After several months of world building I’ve decided to write about screenplays again. I’m still working on the novel, but I don’t want to bore you, my readers, with the day by day details. Besides, this will give me the chance to write something other than the novel on some days.
Starting Your Screenplay
Where do you start when you ready to begin a new screenplay. For those of you have been around for a while, you will remember my 70 Days to Your First Screenplay workshop from a few years ago, if not, here’s the link (it’s also above in the menu). Everyone begins at the sample point, the idea. I don’t need to spend words tell you that ideas are everywhere, but not every idea is a screenplay. You may have an idea for a character, or a setting, or maybe an event. Alone these are just ideas, but together you have the beginning of a story. You need a story before you can write a single word of your screenplay.
So, let’s say we have a character; a female in her late-20’s. You want her to be your HERO. Done, but what does it mean to be the hero of a story? The hero is the gateway into the story for your audience. They must be able to relate, at least in part, with your hero. Let’s take a quick look at Rey from Star Wars: The Force Awakens. She is the hero of this story, an like Luke nearly 40 years earlier, the audience follows Rey through her adventure, learning some things along side with Rey. How does the audience relate with Rey? Emotionally. Not everyone in the audience was abandoned in the desert by their family, but everyone is the audience has felt lonely. It is Rey’s loneliness that drives her to rescue BB-8 when she hears him which gets the story moving forward. Everyone has felt a longing for something. Rey is longing for her family to return, but he is also longing for something more. As a bonus these two items are in conflict with each other. Wanting something more, drives Rey off-planet, but the longing for her family pushes her to want to return to the desert.
It make your audience relate to her hero you must find an emotion which the audience has at some point experienced and give it to your hero. Embarrassment is something everyone has experienced. Fear of something is also good, especially if it can be abstract, such as the fear of growing old alone, or fear of getting bad news. Finding an emotional connection is the first thing you need to do when developing your hero.
What if your idea is an event? How can you use an event? First ask yourself, does the event begin the story or does it end the story? What if George Lucas had the idea, opening the Lost Ark and finding it empty and he knew it was going to be the end of the story. You need to ask yourself some questions who opens the Ark? Where did they find it? Why were they looking for it? The answers to these questions will start to build the foundation of your story. Just keep asking and answering questions until you discover your hero. Once you have that, then you can shift your questions to the hero and determine the emotional connection your audience may have with the hero. The audience related to Indiana, because at some point we’ve all felt that we’re in a little over our head, just as Indy felt while trying to get the Ark, that we are losing control of the situation and we just have to hang on for the ride.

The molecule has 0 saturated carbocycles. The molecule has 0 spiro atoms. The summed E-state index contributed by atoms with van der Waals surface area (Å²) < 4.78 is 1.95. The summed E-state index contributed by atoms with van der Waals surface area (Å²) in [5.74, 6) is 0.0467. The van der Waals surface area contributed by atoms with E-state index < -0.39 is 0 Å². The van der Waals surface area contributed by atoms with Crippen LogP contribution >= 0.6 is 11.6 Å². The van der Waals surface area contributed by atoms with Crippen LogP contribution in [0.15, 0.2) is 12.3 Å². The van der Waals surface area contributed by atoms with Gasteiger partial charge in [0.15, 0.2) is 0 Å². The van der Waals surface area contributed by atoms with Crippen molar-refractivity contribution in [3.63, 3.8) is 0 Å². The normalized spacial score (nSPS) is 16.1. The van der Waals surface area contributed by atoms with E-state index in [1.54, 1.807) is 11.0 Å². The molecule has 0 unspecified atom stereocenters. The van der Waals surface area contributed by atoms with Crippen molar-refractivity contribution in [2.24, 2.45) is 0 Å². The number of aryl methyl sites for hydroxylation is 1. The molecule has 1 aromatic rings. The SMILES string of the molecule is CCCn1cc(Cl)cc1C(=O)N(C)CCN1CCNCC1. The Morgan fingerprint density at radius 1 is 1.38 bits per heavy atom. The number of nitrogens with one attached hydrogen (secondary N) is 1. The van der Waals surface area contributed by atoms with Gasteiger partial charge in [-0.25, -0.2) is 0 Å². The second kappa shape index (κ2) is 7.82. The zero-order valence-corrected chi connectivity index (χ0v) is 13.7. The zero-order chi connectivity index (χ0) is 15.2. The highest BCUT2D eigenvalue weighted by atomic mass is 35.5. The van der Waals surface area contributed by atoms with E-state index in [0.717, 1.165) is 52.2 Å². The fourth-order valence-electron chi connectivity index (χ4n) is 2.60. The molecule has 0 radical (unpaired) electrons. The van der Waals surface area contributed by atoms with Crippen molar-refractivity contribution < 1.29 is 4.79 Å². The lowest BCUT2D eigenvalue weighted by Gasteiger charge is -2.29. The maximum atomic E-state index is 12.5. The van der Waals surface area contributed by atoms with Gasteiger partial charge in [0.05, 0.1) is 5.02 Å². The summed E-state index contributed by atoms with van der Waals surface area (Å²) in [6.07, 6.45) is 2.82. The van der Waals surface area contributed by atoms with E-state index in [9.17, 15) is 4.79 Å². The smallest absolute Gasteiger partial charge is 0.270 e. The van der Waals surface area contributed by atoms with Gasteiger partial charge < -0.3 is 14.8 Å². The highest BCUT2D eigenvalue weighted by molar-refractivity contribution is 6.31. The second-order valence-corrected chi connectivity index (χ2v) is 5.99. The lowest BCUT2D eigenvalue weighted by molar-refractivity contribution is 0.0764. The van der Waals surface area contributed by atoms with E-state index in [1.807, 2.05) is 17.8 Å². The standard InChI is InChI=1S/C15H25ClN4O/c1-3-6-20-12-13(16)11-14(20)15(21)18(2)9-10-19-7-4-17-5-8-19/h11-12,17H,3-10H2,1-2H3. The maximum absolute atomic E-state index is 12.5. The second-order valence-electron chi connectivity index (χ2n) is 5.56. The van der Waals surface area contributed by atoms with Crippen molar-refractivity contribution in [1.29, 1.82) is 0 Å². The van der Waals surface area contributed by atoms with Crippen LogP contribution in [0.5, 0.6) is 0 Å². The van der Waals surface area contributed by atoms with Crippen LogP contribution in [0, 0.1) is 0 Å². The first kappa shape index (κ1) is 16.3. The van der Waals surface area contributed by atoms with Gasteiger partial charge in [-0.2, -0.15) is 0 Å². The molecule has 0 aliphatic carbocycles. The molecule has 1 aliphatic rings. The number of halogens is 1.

Like your event idea, the first thing you need to ask yourself if your idea is a setting is when does the audience see this setting? Will it be in the beginning of the story, the middle or the end of the story? In Lord of the Rings the audience visits the elf town of Rivendell. Tolkien could have placed this visit anywhere in the story, but it made sense to have this happen near the middle of his first book. This is where the quest to destroy the one ring beings with the forming of the Fellowship of the Ring. The setting is very beautiful and I could see Tolkien wanting to develop it in detail first. Once you have the setting there are questions you need to ask, such as who is there? Why does the story take place there? Is it the only main setting, or will it be one of many? What story event can happen at that location? The elves are a long-lived society and would be best to establish a plan to destroy the ring as many of the elder elves were present when the rings were first handed out to the races. What if you can see a scene from your story taking place on the top of the CN Tower in Toronto you need to ask yourself, what gets my characters to the top of the CN Tower, some 500 metres above the ground? Answering the why’s and how’s of your setting will lead you to the development of an event. Answering the event question should get you to a hero.
Regardless of what you start with, you should be able to develop your idea to a hero and it is that hero that we’re going to discuss in detail next. I’m off to go and turn my idea into a hero and so should you. Just remember: when writing notes, never throw anything away. You don’t know where a great idea is going to come from, and some of them were not so great ideas about something else and you just need to review your notes to remind yourself of the nuggets of gold you’ve already developed.